Paper is made by beating wood or cotton fibers into a pulp, suspending them in water and drawing out sheets of wet fiber onto screens. The resulting sheets are pressed to remove moisture, either by hand or machine, and left to dry. Wood fibers produce the bulk of the paper we see in our lives, from newspapers to cardboard boxes. Drawing papers that are made from wood fibers are well-priced, but not suitable for permanent work because the acids they contain cause the paper to discolor and turn brittle. In more expensive papers, acids are removed or neutralized. Cotton fibers interlock and weave better than wood fibers, creating a structure of strength and flexibility in cotton fiber or "rag" papers. Papers can also be made from combinations of wood and cotton, or cotton and synthetic fibers, or even from polypropylene!
Many factors play into deciding what paper to use. One must consider variations of grade, weight, texture and finish. The grade, or quality of paper can range from inexpensive newsprint to 100% rag. The weight of paper is perhaps the most confusing issue. Paper is measured by its basis weight (144 "full size" sheets). The weight is then used to describe a single sheet, i.e. 140lb. The texture of paper is determined by touch. All papers have texture in variations of smooth to rough. Cold-pressed and rough papers have a coarse texture with pits and valleys making them good for watercolors. Hot-pressed paper is smooth and good for drawing or opaque painting techniques. The finish of a sheet is determined by how the sheet is flattened by a machine.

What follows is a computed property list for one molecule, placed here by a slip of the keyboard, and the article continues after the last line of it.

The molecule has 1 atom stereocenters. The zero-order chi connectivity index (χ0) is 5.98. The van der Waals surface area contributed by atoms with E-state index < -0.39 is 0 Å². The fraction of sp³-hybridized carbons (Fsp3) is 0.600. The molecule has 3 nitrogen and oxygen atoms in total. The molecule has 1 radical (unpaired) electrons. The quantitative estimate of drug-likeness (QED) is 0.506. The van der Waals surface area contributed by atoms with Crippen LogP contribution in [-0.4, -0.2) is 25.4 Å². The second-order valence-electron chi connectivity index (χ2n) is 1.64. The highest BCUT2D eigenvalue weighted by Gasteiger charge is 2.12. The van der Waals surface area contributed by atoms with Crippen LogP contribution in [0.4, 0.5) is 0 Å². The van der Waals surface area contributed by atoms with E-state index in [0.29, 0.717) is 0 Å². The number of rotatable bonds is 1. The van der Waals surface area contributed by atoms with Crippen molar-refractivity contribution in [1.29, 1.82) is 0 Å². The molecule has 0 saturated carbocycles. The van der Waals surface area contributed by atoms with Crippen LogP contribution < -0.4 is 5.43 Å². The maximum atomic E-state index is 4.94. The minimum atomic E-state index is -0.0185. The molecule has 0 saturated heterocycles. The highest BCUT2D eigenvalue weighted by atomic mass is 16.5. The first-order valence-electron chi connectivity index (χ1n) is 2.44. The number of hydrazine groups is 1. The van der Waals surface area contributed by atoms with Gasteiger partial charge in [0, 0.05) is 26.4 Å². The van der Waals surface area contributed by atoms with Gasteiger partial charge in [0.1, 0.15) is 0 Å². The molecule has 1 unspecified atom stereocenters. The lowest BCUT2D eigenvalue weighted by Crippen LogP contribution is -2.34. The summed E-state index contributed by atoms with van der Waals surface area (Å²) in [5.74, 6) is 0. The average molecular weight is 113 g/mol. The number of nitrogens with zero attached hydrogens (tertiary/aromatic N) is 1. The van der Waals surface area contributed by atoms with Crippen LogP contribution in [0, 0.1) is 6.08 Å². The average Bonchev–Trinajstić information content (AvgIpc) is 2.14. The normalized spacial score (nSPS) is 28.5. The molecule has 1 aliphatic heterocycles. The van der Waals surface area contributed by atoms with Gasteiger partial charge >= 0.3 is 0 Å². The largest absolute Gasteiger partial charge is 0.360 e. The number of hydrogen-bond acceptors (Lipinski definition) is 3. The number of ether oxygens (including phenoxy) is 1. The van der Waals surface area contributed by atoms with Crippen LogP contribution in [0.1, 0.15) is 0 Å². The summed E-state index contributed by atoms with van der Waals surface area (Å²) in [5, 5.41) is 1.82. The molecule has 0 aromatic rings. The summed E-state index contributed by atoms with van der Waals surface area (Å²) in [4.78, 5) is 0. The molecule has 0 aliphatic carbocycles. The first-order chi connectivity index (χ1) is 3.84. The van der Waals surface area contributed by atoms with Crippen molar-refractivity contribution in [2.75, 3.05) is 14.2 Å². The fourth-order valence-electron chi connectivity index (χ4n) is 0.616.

Paper has a natural acidic level that can destroy its longevity. Makers of quality paper use a scale of pH 1 (highly acidic) to pH 14 (highly alkaline) and strive to achieve a neutral level of pH 7. Only pH 7 is truly neutral, but 6 and 8 can be considered neutral. Neutral pH papers are typically labeled "pH-neutral", "acid-free" or "archival".